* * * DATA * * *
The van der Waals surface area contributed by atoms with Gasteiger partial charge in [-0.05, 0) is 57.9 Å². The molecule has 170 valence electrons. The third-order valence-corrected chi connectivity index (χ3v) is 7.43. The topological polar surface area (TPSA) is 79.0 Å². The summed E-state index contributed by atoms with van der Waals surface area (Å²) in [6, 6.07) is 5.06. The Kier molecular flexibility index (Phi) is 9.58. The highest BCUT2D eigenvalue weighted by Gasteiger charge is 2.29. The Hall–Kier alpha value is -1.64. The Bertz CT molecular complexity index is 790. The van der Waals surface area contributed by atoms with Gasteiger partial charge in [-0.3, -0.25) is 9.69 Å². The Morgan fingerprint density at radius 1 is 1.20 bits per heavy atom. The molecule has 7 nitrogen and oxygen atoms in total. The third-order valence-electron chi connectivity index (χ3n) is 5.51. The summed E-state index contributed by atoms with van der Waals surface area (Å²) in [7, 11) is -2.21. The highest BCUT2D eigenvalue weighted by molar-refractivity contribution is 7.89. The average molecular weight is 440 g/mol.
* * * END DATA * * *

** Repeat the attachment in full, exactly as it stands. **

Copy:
The van der Waals surface area contributed by atoms with Gasteiger partial charge in [-0.05, 0) is 57.9 Å². The molecule has 170 valence electrons. The third-order valence-corrected chi connectivity index (χ3v) is 7.43. The topological polar surface area (TPSA) is 79.0 Å². The summed E-state index contributed by atoms with van der Waals surface area (Å²) in [6, 6.07) is 5.06. The Kier molecular flexibility index (Phi) is 9.58. The highest BCUT2D eigenvalue weighted by Gasteiger charge is 2.29. The Hall–Kier alpha value is -1.64. The Bertz CT molecular complexity index is 790. The van der Waals surface area contributed by atoms with Gasteiger partial charge in [-0.3, -0.25) is 9.69 Å². The Morgan fingerprint density at radius 1 is 1.20 bits per heavy atom. The molecule has 7 nitrogen and oxygen atoms in total. The third-order valence-electron chi connectivity index (χ3n) is 5.51. The summed E-state index contributed by atoms with van der Waals surface area (Å²) in [7, 11) is -2.21. The highest BCUT2D eigenvalue weighted by molar-refractivity contribution is 7.89. The average molecular weight is 440 g/mol.